Those of you who are into legal informatics will like to know that there’s a proposal to form a new technical committee at OASIS (Organization for the Advancement of Structured Information Standards) to work on “an open standard for machine-readable tagging of legal citations.” Legalcite, if the draft proposal is approved, will come up with a “tagging model” that would let content producers affix a variety of metadata to a case or statute citation in such a way that a computer could, first, recognize that the citation was just that: a legal citation; and then “understand” a number of things about that citation.
It’s no small task to standardize xml metadata for a given industry. And any legal “tags” must be able to accommodate a wide range of citation forms and style in use across common law jurisdictions and, ideally, styles in use in civil systems. From the draft proposal:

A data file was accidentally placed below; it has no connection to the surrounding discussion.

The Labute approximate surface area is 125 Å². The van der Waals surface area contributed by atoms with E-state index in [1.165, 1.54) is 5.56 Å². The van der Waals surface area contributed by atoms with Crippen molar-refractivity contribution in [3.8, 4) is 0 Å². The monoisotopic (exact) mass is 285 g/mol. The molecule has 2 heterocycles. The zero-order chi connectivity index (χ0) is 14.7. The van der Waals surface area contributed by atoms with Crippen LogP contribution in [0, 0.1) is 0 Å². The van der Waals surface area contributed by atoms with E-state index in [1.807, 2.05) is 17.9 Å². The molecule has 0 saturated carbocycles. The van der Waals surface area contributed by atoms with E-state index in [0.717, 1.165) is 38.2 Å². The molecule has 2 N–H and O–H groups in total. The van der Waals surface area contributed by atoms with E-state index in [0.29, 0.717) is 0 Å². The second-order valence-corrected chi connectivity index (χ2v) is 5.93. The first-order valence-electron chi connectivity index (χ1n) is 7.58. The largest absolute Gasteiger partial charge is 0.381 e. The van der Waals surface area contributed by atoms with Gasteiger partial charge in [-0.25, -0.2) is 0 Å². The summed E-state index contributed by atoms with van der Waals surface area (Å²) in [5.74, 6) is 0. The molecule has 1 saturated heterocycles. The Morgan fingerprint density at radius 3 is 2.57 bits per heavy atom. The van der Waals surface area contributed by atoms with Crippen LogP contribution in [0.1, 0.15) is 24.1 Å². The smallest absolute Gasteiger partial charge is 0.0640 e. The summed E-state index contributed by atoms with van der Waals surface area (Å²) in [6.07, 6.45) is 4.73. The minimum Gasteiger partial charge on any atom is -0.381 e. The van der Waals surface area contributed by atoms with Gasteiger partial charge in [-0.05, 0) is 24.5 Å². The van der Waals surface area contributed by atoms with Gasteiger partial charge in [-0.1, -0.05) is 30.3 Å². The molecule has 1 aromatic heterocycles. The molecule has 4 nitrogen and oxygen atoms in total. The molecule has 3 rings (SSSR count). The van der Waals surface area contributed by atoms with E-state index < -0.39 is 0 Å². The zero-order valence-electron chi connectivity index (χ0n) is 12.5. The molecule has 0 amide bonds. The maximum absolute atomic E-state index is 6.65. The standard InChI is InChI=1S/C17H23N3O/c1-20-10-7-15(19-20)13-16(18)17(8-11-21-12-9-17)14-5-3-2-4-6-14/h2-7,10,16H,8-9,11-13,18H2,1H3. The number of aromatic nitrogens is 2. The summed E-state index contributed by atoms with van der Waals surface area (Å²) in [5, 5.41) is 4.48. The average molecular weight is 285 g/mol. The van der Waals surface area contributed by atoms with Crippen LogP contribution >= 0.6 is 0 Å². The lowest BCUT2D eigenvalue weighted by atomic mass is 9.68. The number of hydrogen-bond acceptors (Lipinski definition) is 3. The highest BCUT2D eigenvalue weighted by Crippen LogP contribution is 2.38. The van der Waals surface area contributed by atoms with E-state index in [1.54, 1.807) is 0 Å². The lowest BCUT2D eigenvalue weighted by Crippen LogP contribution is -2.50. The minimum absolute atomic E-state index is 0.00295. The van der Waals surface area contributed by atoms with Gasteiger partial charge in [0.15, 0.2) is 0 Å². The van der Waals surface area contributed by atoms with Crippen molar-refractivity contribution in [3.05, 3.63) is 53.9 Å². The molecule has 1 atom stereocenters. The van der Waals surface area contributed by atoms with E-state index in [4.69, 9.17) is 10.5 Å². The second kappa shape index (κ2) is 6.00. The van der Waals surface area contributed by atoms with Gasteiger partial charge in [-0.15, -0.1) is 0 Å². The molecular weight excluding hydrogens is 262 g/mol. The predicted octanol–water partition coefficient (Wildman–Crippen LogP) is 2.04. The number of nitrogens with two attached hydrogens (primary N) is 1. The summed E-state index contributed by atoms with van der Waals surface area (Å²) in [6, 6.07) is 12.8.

A non-proprietary and royalty-free citation markup standard designed with the input of subject matter experts and focused on the unique requirements of the broad legal community can provide the foundation for creating enriched content that can be useful across multiple groups of interested parties. It can provide a basis for creating more powerful editorial and data handling tools for legal content. It can support the development of federated citation databases that help connect legal professionals to resources. It can support the growth of open source legal content and applications. And it can become a foundation for new products and uses that can make the material more valuable to everyone in the legal community.
[Hat tip: @cottinstef]